Since Don was a boy, he has enjoyed singing. He saw it as a balance of art and science, two things he loves, and got into barbershop singing competitions. Not only did singing bring joy by itself, it also brought him his wife Joan. Don and Joan met through singing and became founding members of A Cappella Pops, a mixed voice show chorus. While ALS has taken Don’s voice, his wife Joan continues to sing and together they have created a thriving group to bring together talented singers from the area. Their group is online at Don is deeply thankful to his wife and caregiver Joan and to his children Jessie and Sarah for their support. Sarah helps to organize a team at the Lehigh Valley Walk to Defeat ALS® called A Cappella Love Story, which is both a good way to raise money and a perfect description for Don’s life. Through that team and team Mission NI at the Hershey Walk to Defeat ALS®, Don has raised over $3,000 through our walks. The Farrell family participates in the Walk to Defeat ALS® because they see it as a chance to give back to the Chapter and to help others. Don is grateful for the support from the ALS Association Clinic at Hershey Medical Center and for the help from the Paralyzed Veterans Association and the VA Medical Center.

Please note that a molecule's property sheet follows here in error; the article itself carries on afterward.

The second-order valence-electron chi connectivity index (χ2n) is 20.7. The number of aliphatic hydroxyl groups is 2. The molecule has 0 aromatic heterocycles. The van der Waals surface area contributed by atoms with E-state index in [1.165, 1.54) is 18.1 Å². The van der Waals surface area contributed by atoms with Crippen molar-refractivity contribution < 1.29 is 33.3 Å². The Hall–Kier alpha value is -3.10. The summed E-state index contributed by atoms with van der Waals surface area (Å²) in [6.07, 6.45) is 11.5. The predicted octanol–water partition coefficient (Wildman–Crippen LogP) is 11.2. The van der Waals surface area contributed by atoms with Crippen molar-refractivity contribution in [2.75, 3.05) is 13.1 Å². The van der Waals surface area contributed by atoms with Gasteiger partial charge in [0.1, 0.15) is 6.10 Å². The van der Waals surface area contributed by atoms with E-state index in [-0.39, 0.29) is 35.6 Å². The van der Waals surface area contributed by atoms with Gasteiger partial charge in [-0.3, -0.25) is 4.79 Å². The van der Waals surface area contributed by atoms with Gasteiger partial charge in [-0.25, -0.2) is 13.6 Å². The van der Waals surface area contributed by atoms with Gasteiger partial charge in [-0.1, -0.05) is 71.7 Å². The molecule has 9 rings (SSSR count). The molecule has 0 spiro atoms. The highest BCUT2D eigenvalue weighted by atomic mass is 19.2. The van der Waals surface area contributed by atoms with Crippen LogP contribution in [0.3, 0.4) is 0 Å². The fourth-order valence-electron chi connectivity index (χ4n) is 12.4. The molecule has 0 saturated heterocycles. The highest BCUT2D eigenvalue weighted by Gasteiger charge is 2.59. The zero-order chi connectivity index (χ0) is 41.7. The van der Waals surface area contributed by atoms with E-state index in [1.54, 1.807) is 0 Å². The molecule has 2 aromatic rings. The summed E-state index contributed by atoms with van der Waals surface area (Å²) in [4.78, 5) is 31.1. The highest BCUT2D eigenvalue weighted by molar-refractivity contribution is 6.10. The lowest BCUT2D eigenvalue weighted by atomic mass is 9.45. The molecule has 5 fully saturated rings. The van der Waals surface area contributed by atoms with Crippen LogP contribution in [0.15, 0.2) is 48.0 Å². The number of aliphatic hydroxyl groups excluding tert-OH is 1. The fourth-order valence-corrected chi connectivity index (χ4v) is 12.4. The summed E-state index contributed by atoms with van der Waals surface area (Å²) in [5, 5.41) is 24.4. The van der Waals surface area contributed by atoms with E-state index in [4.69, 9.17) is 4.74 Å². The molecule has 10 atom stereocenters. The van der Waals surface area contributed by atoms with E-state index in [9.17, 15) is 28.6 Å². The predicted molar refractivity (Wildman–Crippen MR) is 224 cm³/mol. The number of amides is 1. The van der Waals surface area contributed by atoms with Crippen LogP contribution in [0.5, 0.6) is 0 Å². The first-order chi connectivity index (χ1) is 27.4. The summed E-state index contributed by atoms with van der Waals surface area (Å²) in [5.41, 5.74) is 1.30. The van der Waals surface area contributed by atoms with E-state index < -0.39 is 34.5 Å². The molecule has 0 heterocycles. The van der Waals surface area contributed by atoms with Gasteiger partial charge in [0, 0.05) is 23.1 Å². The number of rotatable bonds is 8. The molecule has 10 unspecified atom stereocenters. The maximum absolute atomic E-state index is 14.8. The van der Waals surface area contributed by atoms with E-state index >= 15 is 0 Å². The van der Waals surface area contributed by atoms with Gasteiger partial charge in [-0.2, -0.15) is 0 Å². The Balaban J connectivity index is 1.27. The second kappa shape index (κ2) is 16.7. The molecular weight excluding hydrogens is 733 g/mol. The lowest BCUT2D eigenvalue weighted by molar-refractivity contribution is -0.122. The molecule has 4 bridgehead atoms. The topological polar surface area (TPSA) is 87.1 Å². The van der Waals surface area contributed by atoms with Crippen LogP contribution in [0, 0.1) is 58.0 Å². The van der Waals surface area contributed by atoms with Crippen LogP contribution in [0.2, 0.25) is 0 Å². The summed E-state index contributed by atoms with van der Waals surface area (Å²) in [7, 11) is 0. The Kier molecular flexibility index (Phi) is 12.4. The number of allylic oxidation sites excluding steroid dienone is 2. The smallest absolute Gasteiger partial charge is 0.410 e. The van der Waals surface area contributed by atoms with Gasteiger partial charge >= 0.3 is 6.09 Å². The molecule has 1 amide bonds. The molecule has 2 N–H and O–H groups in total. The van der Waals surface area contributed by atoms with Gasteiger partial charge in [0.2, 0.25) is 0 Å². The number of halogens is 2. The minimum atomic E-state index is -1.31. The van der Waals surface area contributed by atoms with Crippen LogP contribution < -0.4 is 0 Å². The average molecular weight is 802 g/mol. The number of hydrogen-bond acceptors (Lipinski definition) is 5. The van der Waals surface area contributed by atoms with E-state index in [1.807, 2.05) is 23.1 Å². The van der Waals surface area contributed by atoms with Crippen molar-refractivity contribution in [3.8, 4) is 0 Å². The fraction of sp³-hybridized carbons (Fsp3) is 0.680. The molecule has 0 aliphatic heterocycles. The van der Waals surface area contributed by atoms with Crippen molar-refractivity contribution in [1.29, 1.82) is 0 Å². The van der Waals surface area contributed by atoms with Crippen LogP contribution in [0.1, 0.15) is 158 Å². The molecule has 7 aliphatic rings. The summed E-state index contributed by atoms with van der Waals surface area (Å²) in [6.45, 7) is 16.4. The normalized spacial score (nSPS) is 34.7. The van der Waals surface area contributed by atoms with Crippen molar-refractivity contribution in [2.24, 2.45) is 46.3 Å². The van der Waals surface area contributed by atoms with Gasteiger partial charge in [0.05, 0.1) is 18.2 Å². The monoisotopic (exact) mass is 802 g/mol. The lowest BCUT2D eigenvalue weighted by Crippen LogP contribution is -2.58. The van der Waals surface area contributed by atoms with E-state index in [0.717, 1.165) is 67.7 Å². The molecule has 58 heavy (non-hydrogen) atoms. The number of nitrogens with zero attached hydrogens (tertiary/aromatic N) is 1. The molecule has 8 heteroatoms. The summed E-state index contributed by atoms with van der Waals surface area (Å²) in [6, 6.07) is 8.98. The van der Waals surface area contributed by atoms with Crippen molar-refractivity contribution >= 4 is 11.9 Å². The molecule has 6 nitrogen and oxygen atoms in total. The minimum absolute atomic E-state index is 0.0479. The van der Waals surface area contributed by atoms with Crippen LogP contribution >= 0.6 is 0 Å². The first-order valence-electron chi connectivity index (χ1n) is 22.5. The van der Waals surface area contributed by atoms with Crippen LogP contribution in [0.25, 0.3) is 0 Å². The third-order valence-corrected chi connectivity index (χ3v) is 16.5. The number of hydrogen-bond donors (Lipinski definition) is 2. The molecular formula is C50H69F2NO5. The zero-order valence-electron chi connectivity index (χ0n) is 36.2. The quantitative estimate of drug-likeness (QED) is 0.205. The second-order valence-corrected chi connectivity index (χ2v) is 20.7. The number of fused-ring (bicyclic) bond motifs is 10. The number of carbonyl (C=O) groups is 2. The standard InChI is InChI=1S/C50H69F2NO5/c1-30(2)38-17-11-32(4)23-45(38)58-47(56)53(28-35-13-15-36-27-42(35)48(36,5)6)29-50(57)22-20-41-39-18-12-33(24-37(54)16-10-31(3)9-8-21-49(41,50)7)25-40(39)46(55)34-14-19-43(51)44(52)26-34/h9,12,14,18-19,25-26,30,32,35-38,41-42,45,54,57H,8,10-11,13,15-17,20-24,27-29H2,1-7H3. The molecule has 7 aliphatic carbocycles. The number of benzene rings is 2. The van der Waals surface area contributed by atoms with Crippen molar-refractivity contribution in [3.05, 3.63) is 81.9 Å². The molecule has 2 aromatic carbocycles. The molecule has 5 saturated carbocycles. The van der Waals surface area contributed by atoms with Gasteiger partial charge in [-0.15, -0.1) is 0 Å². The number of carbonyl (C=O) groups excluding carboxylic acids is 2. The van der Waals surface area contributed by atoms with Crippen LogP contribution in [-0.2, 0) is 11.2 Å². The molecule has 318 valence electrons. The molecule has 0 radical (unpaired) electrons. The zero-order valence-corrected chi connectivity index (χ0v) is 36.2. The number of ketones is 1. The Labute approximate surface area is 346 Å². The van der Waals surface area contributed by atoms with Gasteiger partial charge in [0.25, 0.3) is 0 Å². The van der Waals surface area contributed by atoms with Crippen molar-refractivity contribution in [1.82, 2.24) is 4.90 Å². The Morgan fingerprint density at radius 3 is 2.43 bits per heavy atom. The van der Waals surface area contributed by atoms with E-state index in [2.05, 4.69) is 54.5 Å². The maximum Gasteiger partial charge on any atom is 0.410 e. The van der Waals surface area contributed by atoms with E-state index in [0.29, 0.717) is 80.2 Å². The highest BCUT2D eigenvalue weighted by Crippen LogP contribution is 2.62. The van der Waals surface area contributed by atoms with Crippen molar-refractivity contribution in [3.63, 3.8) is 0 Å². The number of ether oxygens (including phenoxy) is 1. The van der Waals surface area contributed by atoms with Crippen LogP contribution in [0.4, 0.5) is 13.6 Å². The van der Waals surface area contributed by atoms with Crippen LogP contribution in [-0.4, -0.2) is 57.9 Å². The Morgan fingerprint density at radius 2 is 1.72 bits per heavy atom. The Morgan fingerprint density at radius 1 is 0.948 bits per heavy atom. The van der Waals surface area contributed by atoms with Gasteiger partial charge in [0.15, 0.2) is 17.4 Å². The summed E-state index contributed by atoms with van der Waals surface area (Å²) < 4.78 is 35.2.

The love and creativity do not stop there though. Don published a poem in the Wild Onion, a judged annual publication at Hershey Medical Center and he has shared a few of his poems with the Chapter to inspire others. He has also written a book “A Little Book of Life – Insights by a Terminal Patient” and has created a website to connect ALS patients, caregivers and families as well as to promote creative writing: Even before Don Farrell put on his Air Force uniform, he was dedicated to a life of service. He just didn’t know that his service would include assisting people during emergencies, sharing his own story to inspire others, and sharing a creative spirit through singing and writing. He has continued to make his country, his family, and our Chapter proud. ]

ALS 1: Fatigue My persistent companion never asks permission to live in my shadow, demanding attention, tugging on my arms, grasping my shoulders, dragging body parts back behind boulders, his morbid humor mocks my physical stature, my muscles, my focus on life put out to pasture, effortless, endless and tireless is he, an envious presence, a mere nuisance to me. — Don Farrell —


continued from cover